Elena Moore | KUNR

Elena Moore

A calico cat named Patches had belonged to Josie Gower, one of the 23 people killed in the mudslides that hit Santa Barbara, Calif., in January 2018. Patches was thought to have died too.

"We had kinda lost hope," Briana Haigh, Gower's daughter, told NPR. Her mom's several cats had slept in her garage, which was destroyed during the disaster.

Updated at 11:45 p.m. ET

Congress reconvened Wednesday night to certify President-elect Joe Biden's Electoral College victory, just hours after the U.S. Capitol was thrust into chaos by supporters of President Trump — an angry mob that breached the complex in an unprecedented violent act at the seat of America's federal government.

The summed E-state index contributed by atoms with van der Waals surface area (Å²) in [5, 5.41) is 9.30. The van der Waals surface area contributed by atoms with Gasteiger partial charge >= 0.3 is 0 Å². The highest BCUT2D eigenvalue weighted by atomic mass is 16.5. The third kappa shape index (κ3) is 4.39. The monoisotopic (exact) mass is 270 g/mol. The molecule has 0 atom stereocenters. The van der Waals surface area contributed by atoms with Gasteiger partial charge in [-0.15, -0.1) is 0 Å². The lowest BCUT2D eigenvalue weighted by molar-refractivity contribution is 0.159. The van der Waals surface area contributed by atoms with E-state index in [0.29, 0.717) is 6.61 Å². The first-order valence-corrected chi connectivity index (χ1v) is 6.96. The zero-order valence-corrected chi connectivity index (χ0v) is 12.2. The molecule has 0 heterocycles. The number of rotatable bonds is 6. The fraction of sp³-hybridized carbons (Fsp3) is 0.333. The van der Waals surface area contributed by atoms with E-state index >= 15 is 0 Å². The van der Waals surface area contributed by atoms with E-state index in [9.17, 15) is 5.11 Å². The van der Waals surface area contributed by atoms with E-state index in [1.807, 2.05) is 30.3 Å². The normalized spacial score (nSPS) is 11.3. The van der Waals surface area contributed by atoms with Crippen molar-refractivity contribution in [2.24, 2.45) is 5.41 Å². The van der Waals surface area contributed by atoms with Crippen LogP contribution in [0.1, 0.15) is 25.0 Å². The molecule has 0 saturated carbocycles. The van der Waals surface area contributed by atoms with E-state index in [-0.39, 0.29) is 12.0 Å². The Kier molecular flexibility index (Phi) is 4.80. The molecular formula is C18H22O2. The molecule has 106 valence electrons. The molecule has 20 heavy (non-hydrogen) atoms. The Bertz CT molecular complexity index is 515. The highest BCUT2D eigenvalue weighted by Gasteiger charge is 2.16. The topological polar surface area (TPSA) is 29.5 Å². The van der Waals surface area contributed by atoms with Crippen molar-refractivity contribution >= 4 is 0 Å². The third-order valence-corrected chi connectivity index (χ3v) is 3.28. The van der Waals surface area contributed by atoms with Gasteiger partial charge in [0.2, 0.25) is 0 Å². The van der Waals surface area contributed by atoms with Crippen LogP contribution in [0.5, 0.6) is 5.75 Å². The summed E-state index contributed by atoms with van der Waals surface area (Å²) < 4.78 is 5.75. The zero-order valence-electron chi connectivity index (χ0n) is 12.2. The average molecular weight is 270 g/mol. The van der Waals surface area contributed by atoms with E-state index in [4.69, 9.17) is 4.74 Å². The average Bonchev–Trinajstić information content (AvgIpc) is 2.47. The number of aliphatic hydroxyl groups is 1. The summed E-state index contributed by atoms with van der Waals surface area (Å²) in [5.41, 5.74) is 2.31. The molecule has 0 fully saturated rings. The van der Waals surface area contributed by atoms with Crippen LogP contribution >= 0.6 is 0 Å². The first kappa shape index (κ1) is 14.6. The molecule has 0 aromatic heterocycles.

The leaders of Saudi Arabia and Qatar signed a new agreement Tuesday, signaling a possible end to longstanding tensions between the two countries since the summer of 2017.

The move may also mark a shift for President-elect Joe Biden's foreign policy agenda as both countries are U.S. allies in the Gulf region and the U.S. has a large military base located in Qatar.

Iran says it intends to start enriching uranium to 20% at its Fordow nuclear facility, exceeding regulations set by the 2015 Joint Comprehensive Plan of Action known as the Iran nuclear deal, as first reported by Reuters.

Updated at 8:47 p.m. ET

Much like the rest of 2020, New Year's celebrations look very different this year.

While large masses of people usually congregate in major cities around the world on New Year's Eve, many places are attempting to curb crowd sizes as the coronavirus continues to dominate public health concerns.